Genting Faces Potential Default as German Court Refuses Injunction
Genting Hong Kong’s effort to compel the German state to release funds under an emergency loan for the MV Werften was blocked today by a German court. While Genting might still appeal the court ruling, the failure of this along with other attempts to release financing for the construction of the Global Dream cruise ship has raised the possibility of cross defaults on the group’s nearly $2.8 billion in debt. At the same time, the MV Werften administrator has commenced the process to sell the incomplete ship and the shipyard facilities.
MV Werften had been seeking to complete the terms government loans to permit the shipyard to continue the construction of the massive 208,000 gross ton cruise ship. Initial terms had been reached in June 2021 with the federal government for a loan package as well as a “backstop loan” to be provided from the state where the shipyard is located in the advent the shipyard faced a liquidity shortfall.
The state of Mecklenburg-Western Pomerania argued in a court hearing last week that the loan valued at $88 million was for 2024 and only if the shipyard had a liquidity shortfall after the other financing agreements including the larger loan from the government. Genting Hong Kong argued in December that it met the terms of the loan including a capital investment from its parent and that it should have been able to draw down the loan based on the liquidity restrictions placed on the shipyard.
The shipyard was forced at the beginning of January to delay workers’ December wage payments saying that it had liquidity restrictions. The shipyard at the time was also seeking an approximately $123 million milestone payment under existing financing for the construction of the Global Dream. Unable to obtain any of those funds, MV Werften filed for insolvency on January 10. In today’s ruling, the district court said the state government was not required to make the loan payments at this time.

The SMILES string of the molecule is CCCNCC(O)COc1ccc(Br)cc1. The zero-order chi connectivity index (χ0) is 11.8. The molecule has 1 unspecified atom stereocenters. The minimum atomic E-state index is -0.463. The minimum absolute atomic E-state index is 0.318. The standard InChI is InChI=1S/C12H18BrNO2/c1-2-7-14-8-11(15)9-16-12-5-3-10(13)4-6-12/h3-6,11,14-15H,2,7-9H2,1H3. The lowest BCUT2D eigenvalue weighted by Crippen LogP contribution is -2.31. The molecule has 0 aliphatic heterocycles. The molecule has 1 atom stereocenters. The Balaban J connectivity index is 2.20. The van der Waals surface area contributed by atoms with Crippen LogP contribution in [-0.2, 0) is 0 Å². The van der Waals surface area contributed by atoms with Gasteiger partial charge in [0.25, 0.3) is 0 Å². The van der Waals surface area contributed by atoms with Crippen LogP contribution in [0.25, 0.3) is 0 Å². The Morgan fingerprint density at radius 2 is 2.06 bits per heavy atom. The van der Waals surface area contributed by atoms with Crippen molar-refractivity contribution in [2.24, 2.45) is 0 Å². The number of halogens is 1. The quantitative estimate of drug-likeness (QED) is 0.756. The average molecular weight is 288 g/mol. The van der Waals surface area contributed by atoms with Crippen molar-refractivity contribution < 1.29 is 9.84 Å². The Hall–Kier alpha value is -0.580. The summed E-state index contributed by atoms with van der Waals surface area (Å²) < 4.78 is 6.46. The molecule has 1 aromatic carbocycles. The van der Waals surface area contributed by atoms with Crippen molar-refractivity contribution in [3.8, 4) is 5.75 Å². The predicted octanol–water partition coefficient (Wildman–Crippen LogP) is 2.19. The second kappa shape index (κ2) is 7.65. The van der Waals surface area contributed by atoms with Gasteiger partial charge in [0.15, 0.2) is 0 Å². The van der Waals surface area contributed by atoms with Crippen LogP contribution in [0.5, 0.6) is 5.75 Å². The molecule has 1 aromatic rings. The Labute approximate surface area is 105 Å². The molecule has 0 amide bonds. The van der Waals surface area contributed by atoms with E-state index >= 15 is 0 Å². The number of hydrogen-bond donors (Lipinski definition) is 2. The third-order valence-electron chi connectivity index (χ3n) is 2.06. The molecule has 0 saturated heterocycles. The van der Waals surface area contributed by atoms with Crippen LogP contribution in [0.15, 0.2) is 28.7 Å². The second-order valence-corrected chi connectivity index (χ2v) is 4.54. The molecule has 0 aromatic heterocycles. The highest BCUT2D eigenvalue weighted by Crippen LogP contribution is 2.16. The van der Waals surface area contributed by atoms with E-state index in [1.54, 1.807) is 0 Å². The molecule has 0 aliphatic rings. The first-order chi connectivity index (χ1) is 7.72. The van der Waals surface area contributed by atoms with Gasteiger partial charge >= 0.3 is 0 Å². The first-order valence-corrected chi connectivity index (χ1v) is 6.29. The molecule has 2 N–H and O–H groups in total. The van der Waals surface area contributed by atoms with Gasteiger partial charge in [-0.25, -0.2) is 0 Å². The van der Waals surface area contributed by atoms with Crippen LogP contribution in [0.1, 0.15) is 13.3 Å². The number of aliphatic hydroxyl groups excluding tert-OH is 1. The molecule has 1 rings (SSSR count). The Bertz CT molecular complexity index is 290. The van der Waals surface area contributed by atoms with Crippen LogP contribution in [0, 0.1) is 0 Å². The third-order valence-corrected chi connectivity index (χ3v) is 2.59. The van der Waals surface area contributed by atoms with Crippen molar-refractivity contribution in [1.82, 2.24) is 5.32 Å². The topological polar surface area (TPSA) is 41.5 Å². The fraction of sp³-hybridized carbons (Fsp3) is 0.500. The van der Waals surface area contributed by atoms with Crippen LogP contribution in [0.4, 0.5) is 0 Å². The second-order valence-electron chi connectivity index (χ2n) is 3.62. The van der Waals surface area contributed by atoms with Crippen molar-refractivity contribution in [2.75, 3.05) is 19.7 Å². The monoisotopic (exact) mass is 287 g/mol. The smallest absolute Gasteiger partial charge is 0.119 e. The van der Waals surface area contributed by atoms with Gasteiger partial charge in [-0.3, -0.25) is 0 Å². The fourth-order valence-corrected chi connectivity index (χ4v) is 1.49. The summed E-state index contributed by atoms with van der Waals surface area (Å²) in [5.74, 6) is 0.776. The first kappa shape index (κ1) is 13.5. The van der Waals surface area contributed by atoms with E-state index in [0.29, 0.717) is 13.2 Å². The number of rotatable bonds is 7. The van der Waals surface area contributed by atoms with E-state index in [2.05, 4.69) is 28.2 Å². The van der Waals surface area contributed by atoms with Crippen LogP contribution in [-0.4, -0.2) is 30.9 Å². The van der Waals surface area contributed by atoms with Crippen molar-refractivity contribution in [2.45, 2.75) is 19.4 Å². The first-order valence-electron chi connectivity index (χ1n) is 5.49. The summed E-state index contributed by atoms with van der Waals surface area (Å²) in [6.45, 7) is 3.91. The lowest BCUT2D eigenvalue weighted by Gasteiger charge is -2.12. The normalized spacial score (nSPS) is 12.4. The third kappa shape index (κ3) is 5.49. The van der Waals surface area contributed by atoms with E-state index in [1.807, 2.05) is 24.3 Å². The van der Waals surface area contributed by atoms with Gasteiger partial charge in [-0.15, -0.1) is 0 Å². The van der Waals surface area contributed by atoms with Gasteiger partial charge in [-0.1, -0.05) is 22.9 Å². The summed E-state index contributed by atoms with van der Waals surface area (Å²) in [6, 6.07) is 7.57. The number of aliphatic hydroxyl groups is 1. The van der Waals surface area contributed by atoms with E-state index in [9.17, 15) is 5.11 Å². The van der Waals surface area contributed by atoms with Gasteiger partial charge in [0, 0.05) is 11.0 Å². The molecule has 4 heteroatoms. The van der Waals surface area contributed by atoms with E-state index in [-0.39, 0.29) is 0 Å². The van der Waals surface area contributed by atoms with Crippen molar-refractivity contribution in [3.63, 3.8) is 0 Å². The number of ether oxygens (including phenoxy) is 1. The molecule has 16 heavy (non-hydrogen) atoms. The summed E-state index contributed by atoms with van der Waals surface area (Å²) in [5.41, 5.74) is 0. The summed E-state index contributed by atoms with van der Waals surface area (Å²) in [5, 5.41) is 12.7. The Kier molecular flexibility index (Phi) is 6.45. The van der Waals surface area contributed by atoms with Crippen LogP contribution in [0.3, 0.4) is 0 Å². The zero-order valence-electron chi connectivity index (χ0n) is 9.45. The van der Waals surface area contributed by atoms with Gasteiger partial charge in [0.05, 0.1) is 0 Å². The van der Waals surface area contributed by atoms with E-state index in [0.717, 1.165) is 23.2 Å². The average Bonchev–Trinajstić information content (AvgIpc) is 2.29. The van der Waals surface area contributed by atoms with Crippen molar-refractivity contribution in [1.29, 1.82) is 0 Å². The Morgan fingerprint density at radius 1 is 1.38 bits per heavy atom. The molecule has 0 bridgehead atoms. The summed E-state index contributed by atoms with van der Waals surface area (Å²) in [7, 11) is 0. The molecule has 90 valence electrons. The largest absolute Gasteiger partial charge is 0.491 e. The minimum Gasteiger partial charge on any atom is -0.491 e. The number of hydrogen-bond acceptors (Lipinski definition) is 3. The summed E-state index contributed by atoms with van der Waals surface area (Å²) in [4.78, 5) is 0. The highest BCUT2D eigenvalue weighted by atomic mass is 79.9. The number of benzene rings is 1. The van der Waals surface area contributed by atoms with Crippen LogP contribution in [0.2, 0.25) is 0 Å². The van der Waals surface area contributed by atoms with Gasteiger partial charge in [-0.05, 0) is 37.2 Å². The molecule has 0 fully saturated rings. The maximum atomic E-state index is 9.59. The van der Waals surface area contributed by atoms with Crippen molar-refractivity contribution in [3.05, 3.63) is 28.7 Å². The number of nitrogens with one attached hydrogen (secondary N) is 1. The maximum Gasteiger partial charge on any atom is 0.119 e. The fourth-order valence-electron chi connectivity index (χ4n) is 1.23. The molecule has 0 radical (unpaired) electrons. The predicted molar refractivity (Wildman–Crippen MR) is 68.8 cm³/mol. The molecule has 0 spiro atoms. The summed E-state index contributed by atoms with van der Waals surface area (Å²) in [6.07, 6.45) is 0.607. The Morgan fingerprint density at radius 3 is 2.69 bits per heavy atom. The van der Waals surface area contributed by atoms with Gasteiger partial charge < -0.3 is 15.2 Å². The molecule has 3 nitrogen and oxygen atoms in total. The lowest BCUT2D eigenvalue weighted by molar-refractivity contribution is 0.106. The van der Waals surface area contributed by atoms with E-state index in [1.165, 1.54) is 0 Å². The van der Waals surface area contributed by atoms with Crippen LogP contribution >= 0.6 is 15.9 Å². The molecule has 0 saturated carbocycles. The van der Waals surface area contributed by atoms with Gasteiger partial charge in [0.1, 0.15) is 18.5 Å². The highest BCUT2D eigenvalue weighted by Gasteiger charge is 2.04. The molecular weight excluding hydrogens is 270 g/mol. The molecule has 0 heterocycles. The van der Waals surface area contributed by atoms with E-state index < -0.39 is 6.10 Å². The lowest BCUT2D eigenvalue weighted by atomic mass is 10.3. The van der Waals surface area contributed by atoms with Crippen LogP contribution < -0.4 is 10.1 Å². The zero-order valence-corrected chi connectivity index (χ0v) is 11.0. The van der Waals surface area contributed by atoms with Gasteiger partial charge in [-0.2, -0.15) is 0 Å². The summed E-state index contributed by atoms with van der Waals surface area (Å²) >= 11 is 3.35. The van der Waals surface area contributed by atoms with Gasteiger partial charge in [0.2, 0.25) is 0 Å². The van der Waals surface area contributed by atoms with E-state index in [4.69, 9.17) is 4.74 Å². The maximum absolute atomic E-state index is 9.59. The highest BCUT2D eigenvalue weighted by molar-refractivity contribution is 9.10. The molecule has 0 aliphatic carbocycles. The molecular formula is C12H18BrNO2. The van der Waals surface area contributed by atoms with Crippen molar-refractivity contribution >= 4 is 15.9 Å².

While the court was reviewing the loan dispute, Christoph Morgen, a German lawyer with a background in the shipbuilding business, was appointed interim administrator for MV Werften. In his first week, Morgen reports that he made good progress, including payment of the outstanding wages from December for most of the shipyard’s nearly 2,000 employees. The administrator reports that he is also working with suppliers to find a way to get them paid.
Morgen told the German media that he has had constructive talks with Genting about the Global Dream, saying completing and selling the cruise ship is a high priority. The cruise ship is reported to be 75 percent complete and had been expected to be delivered this year to Dream Cruises, another subsidiary of Genting Hong Kong. Morgen said he could also explore the sale of the incomplete ship to other companies but noted that it was a specialized ship designed for Genting. The hope is to sell the ship separately from the shipyard facilities.
The administrator of the bankruptcy of Lloyd Werft, another Genting-owned shipyard in Bremerhaven, stressed that Genting is no longer involved in the discussion of the fate of the shipyards. Lawyer, Hendrik Heerma, who was appointed as the provisional insolvency administrator for Lloyd Weft noted that the company is debt-free and that he would continue exploring the sale to investors from the UAE or another German shipbuilder. Heerma said he would consult with Morgen who leads the MV Werften process.
Elected officials in Germany and Morgan are raising the possibility that the three shipyards owned by MV Werften would be sold separately. There are reports that the yards might be used to build components for offshore energy or repurposed into industrial parks.
Genting Hong Kong warned investors that the failure to secure the financing for MV Werften has “created an immediate and significant gap in the liquidity resources of the group... there is no guarantee that the group will be able to meet its financial obligations under its financing arrangements as and when they fall due.” Genting was holding out hope that it would be able to get the injunction compelling the Mecklenburg government to release the monies in the backstop loan.
While none of its creditors have yet made demands, Genting warns, “this in turn triggered cross-default events under certain financing arrangements of the group that have an aggregate principal amount of approximately US$2.777 billion.” Those creditors have the “right to demand payment of the indebtedness and/or take action pursuant to the terms of their respective financing arrangements.”
In addition to MV Werften and Lloyd Weft, Genting Hong Kong owns Crystal Cruises, Dream Cruises, and Star Cruise Line as well as casino resorts in Asia.